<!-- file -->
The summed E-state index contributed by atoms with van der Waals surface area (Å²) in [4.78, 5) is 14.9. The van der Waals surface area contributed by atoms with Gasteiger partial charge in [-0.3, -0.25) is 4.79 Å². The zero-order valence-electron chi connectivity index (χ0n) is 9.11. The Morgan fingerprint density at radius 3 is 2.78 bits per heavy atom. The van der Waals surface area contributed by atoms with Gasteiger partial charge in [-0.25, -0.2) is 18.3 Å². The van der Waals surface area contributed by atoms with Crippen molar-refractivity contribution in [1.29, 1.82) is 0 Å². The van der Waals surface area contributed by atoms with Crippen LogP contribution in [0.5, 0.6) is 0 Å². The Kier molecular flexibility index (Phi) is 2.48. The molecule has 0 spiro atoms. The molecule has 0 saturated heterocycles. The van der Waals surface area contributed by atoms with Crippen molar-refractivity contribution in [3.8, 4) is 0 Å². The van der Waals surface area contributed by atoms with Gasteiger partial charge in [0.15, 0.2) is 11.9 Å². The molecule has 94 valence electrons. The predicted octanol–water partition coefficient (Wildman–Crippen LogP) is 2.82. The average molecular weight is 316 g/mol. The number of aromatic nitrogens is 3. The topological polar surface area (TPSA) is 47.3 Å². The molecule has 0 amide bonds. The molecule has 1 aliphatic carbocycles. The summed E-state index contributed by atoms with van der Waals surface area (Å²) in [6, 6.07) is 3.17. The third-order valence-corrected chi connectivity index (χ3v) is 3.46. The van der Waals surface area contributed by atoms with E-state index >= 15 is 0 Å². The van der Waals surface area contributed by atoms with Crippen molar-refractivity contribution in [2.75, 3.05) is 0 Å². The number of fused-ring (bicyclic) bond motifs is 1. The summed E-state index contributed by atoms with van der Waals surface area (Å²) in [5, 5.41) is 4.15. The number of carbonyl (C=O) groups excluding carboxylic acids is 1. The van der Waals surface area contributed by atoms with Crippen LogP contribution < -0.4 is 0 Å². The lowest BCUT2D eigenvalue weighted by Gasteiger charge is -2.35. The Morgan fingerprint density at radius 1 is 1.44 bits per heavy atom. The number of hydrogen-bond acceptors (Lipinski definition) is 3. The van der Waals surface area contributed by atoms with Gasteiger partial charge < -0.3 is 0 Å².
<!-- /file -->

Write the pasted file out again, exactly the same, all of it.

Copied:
The summed E-state index contributed by atoms with van der Waals surface area (Å²) in [4.78, 5) is 14.9. The van der Waals surface area contributed by atoms with Gasteiger partial charge in [-0.3, -0.25) is 4.79 Å². The zero-order valence-electron chi connectivity index (χ0n) is 9.11. The Morgan fingerprint density at radius 3 is 2.78 bits per heavy atom. The van der Waals surface area contributed by atoms with Gasteiger partial charge in [-0.25, -0.2) is 18.3 Å². The van der Waals surface area contributed by atoms with Crippen molar-refractivity contribution in [1.29, 1.82) is 0 Å². The van der Waals surface area contributed by atoms with Crippen LogP contribution in [0.5, 0.6) is 0 Å². The Kier molecular flexibility index (Phi) is 2.48. The molecule has 0 spiro atoms. The molecule has 0 saturated heterocycles. The van der Waals surface area contributed by atoms with Crippen molar-refractivity contribution in [3.8, 4) is 0 Å². The van der Waals surface area contributed by atoms with Gasteiger partial charge in [0.15, 0.2) is 11.9 Å². The molecule has 94 valence electrons. The predicted octanol–water partition coefficient (Wildman–Crippen LogP) is 2.82. The average molecular weight is 316 g/mol. The number of aromatic nitrogens is 3. The topological polar surface area (TPSA) is 47.3 Å². The molecule has 0 amide bonds. The molecule has 1 aliphatic carbocycles. The summed E-state index contributed by atoms with van der Waals surface area (Å²) in [6, 6.07) is 3.17. The third-order valence-corrected chi connectivity index (χ3v) is 3.46. The van der Waals surface area contributed by atoms with E-state index >= 15 is 0 Å². The van der Waals surface area contributed by atoms with Crippen molar-refractivity contribution in [2.75, 3.05) is 0 Å². The number of fused-ring (bicyclic) bond motifs is 1. The summed E-state index contributed by atoms with van der Waals surface area (Å²) in [5, 5.41) is 4.15. The number of carbonyl (C=O) groups excluding carboxylic acids is 1. The van der Waals surface area contributed by atoms with Crippen LogP contribution < -0.4 is 0 Å². The lowest BCUT2D eigenvalue weighted by Gasteiger charge is -2.35. The Morgan fingerprint density at radius 1 is 1.44 bits per heavy atom. The number of hydrogen-bond acceptors (Lipinski definition) is 3. The van der Waals surface area contributed by atoms with Gasteiger partial charge < -0.3 is 0 Å².